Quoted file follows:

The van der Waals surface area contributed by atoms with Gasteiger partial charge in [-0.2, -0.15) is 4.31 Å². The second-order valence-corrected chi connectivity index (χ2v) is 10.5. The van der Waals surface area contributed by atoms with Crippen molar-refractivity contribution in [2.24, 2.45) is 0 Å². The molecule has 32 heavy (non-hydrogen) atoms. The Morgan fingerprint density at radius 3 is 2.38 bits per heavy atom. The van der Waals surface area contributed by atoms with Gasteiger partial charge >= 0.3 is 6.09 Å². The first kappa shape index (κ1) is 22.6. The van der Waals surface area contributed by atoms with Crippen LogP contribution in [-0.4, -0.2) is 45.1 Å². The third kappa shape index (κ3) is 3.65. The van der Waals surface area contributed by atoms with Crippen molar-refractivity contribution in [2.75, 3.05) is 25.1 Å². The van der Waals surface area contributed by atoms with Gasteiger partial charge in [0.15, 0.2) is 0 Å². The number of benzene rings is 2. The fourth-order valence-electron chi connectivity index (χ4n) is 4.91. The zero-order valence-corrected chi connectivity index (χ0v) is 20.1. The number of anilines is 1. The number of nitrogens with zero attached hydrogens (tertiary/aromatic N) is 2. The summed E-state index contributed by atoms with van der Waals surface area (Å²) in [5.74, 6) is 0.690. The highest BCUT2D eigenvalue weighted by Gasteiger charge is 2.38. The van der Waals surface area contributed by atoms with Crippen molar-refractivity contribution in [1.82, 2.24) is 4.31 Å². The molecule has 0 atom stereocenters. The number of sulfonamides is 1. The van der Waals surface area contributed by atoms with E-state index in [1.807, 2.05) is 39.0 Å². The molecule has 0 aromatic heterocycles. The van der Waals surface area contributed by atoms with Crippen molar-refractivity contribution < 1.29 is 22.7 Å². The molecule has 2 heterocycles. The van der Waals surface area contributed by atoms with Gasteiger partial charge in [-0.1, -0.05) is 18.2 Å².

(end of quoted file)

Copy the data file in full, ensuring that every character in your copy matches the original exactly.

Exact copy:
The van der Waals surface area contributed by atoms with Gasteiger partial charge in [-0.2, -0.15) is 4.31 Å². The second-order valence-corrected chi connectivity index (χ2v) is 10.5. The van der Waals surface area contributed by atoms with Crippen molar-refractivity contribution in [2.24, 2.45) is 0 Å². The molecule has 32 heavy (non-hydrogen) atoms. The Morgan fingerprint density at radius 3 is 2.38 bits per heavy atom. The van der Waals surface area contributed by atoms with Gasteiger partial charge >= 0.3 is 6.09 Å². The first kappa shape index (κ1) is 22.6. The van der Waals surface area contributed by atoms with Crippen LogP contribution in [-0.4, -0.2) is 45.1 Å². The third kappa shape index (κ3) is 3.65. The van der Waals surface area contributed by atoms with Crippen molar-refractivity contribution in [2.75, 3.05) is 25.1 Å². The van der Waals surface area contributed by atoms with Gasteiger partial charge in [0.15, 0.2) is 0 Å². The number of benzene rings is 2. The fourth-order valence-electron chi connectivity index (χ4n) is 4.91. The zero-order valence-corrected chi connectivity index (χ0v) is 20.1. The number of anilines is 1. The number of nitrogens with zero attached hydrogens (tertiary/aromatic N) is 2. The summed E-state index contributed by atoms with van der Waals surface area (Å²) in [5.74, 6) is 0.690. The highest BCUT2D eigenvalue weighted by Gasteiger charge is 2.38. The van der Waals surface area contributed by atoms with Crippen molar-refractivity contribution in [1.82, 2.24) is 4.31 Å². The molecule has 0 atom stereocenters. The number of sulfonamides is 1. The van der Waals surface area contributed by atoms with E-state index in [1.807, 2.05) is 39.0 Å². The molecule has 0 aromatic heterocycles. The van der Waals surface area contributed by atoms with Crippen molar-refractivity contribution < 1.29 is 22.7 Å². The molecule has 2 heterocycles. The van der Waals surface area contributed by atoms with Gasteiger partial charge in [-0.1, -0.05) is 18.2 Å².